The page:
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Metal detecting: guilty, M’Lud…

Comment from Lord Avebury on our Contact Us section (first posted 17 April 2010): 

“Is there any consensus on how the law needs to be changed to stop mass detector plundering?”

Yes, Lord Avebury, there is indeed a worldwide consensus that the way to prevent it is to make it a crime. Except in Britain where the official position is  that most detecting is “responsible” so most detecting should be applauded. We believe it is high time parliamentarians took a close look at both  parts of that claim as it seems very clear to us that the official statistics indicate most finds go unreported and are lost to science. (See our Erosion Counter).

On the other hand, whatever does or doesn’t get reported it is entirely unclear to us how the progressive removal of a fragile and finite resource for personal recreation or profit is ethical or in the national interest and how such a policy, so at odds with policy elsewhere, can be defended.

Metal detecting: Please, Dr Heyworth…

In the meantime it’s a visible secret that some professionals are increasingly unhappy with the policy. The most recent instance is Mike Heyworth of the CBA writing in the latest British Archaeology. He is to press the government to take a stricter line with detecting rallies held on DEFRA scheme land. Fine, no-one can seriously deny rallies are damaging, but we strongly doubt whether focusing on them in particular is wise. After all, focusing on nighthawking was a real gift to irresponsible detectorists as it completely deflected attention from the fact that the overwhelming proportion of damage is caused by them, perfectly legally. So wouldn’t focusing on rallies do the same thing? It’s all to do with the numbers involved. In the case of rallies, in a week when a 200 person rally takes place there could be up to 10,000 regular detectorists out in the fields and there is simply no evidence that either their behaviour or their propensity to report finds or their choice of venue is on average any different from those of rally attendees. Detecting is all about maximising the chances of finds so there can be hardly a detectorist that doesn’t deliberately target areas of archaeological potential (of which there are about a million legally available to them).

Does anyone have evidence therefore to reject what seems a logical conclusion, that if Dr Heyworth persuades the government to reduce the damage caused by rallies he is asking them to address perhaps only a fiftieth of the damage that is caused by detecting? It wouldn’t be the first time professionals have missed the target in such a way – the highlighting of nighthawking had exactly the same effect, giving the opportunity for people to outrageously claim that the non-nighthawking majority must all be responsible by default. Are the public to be given the impression that doing away with rallies would do away with the damage caused by detecting? It is to be hoped not for in the absence of evidence we have to be guided by logic and on that basis it would leave 98% of the damage ongoing. Dr Heyworth will be asking “for more research to be carried out on the damage to archaeological sites and lost knowledge due to rallies”. Fine. But please, please, don’t tell people that’s other than a very minor part of the problem.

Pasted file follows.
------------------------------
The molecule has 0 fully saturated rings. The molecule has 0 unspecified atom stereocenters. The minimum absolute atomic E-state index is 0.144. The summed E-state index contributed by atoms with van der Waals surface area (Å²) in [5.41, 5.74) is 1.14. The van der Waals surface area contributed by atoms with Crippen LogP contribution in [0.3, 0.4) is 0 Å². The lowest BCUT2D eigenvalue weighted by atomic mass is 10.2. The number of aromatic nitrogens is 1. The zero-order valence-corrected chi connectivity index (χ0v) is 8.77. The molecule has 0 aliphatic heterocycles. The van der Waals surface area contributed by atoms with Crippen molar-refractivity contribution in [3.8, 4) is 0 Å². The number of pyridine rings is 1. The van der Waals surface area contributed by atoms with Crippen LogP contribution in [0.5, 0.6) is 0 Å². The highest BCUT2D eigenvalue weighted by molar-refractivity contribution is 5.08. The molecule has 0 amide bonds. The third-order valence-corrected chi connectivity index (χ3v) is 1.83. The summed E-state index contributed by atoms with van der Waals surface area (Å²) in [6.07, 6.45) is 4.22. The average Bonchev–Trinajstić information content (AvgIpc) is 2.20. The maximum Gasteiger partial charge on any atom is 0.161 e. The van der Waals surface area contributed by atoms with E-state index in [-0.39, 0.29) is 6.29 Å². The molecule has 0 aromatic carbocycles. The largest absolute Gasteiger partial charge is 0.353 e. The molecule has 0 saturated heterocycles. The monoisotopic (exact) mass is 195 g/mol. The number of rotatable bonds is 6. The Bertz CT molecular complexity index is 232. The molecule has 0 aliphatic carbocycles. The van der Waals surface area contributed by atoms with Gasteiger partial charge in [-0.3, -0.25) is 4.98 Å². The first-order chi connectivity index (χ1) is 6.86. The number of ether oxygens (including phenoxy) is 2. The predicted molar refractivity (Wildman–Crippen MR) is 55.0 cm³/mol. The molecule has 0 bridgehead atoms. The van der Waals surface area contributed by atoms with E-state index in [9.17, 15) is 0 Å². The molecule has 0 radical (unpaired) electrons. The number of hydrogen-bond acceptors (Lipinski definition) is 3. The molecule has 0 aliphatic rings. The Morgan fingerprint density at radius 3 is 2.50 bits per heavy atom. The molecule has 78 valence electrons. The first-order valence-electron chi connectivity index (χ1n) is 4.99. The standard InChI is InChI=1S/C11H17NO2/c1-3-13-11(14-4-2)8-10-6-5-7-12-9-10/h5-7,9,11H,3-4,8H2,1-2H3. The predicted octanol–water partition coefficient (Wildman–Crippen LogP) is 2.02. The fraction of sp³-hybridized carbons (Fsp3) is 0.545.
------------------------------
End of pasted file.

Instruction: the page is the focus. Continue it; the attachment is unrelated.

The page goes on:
He is also calling for people to send him “examples of “treasure hunting” causing damage to archaeological sites” so he can build up a portfolio of examples to present to the government. That’s problematical too, for physical evidence is likely to be hard to come by. If someone mines a non-scheduled Roman “hotspot” weekly for two years and tells no-one a lot of damage will be done yet where is the evidence of damage to present to the government? Perhaps only the culprit will know it’s a hotspot, and once it is gone it won’t be. No, portfolios tell a tiny tale, far better to present to the government the massive statistical evidence held by PAS that such things MUST be happening: millions of artefacts removed and most of them not reported. That’s what they really need to be told.



Or solitary, legal detecting?

Why worry about the first two when the last causes fifty times more damage?

Metal detecting: And please, Prince Charles…

What the Hell are you up to Your Holiness, flogging off licenses to metal detect on your beaches with the caveat “Applicants should be members of an organisation which  endorses the Code of Practice for Metal Detecting in England and Wales such as the Federation of Independent Detectorists or the National Council for Metal Detecting”?  Don’t you understand that both the NCMD and FID codes studiously avoid asking adherents to report what they find to PAS and are just a vehicle designed to allow the non-recording yobs amongst them to bamboozle farmers into thinking they will? And Princes, evidently. If you have been told those two organisations seriously support the official Code of Practice for Metal Detecting in England and Wales why don’t you ask them why they don’t insert THAT Code on their front pages and into their Constitutions and delete their own! Sort it out please. We wouldn’t want to report you to Mike Heyworth or Lord Avebury as an egregious example of how destruction is being unwittingly facilitated up and down the country because landowners are being misinformed and misled.


More Heritage Action views on metal detecting and artefact collecting



October 2011

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